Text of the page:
A woman who taught creative writing to children dying of cancer had written: “The children I write with die,” she begins, “no matter how much I love them, no matter how creative they are, no matter how many poems they have written, or how much they want to live.” Then, she added, “I was, like everybody else, trying to make sense of what is nonsensical.”
Nonsensical. That is, none of it makes sense. It cannot be rationally explained. There’s no good reason for it. And yet isn’t it better that evil (and children dying of cancer is evil) be nonsensical and not rational, logical, nor explicable? Otherwise, what? Good, logical and harmonious reasons exist why these kids lose limbs, suffer the trauma of chemo, endure horrific pain, sit in the hospital for years, and then die? Please—if there were good reasons, who would want to know them?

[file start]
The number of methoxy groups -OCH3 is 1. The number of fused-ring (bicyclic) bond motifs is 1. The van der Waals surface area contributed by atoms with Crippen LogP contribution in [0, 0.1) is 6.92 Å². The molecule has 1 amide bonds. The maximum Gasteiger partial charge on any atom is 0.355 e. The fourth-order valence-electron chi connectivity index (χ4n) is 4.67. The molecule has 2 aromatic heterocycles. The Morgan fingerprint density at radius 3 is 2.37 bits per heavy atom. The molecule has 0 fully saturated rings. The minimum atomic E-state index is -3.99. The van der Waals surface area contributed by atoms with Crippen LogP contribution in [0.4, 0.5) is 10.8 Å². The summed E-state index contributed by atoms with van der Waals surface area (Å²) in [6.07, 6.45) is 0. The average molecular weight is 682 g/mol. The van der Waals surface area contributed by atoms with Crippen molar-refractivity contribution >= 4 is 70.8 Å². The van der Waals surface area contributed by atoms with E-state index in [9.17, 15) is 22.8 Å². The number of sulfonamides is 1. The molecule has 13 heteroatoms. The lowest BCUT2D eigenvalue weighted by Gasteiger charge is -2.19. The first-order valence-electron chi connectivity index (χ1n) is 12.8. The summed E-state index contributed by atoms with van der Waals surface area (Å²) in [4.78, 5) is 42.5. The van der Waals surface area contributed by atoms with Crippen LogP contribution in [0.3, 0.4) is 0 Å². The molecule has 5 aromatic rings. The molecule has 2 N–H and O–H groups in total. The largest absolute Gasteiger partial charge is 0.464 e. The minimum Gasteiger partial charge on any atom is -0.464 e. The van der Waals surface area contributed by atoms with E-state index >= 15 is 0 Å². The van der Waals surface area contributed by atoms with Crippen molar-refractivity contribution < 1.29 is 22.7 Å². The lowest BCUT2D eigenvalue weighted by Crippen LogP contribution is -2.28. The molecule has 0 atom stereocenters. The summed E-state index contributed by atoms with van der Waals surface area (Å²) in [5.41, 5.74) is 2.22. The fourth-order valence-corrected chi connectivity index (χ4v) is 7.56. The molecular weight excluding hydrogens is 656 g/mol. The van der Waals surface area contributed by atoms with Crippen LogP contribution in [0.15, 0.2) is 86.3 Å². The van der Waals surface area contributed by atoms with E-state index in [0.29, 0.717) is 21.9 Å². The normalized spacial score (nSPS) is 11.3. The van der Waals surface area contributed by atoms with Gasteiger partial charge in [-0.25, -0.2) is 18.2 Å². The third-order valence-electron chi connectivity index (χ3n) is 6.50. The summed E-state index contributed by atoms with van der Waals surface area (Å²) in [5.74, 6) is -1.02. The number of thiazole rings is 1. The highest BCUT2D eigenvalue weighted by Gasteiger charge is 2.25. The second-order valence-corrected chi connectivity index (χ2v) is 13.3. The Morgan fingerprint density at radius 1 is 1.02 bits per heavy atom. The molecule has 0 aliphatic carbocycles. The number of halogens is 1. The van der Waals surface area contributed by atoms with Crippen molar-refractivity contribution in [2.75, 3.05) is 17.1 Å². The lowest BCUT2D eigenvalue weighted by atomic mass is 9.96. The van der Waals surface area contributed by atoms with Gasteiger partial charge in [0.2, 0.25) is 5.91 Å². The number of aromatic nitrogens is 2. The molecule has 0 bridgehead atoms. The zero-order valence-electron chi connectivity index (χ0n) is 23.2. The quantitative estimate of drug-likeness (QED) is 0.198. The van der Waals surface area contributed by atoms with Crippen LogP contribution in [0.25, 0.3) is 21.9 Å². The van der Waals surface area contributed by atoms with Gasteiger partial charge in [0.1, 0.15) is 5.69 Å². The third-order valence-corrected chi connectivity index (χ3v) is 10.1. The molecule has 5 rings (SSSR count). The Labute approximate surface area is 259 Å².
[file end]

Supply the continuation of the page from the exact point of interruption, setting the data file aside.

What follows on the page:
However bad these tragedies, it would be worse if there were sense to them. But there’s not. That’s why it’s all nonsense. That’s why we can’t understand them or make sense of them. If we could understand it, if it made sense, if it fit into some logical and rational plan then it wouldn’t be that evil, it wouldn’t be that tragic because it serves a rational purpose, and who dares, for instance, to lessen the evil and tragedy of children dying of cancer?
In the end, in light of the cross, in light of the fact that the Creator of all that exists, the Lord Himself, entered humanity and in that humanity bore our sin in our stead—in light all this, the goodness and holiness and justice of God will stand vindicated before men and angels, and “every knee shall bow to me, and every tongue shall confess to God” (Romans 14:11). But theodicy, a theological term that means the justification of God in the face of evil, is just that: the justification of God, not of evil.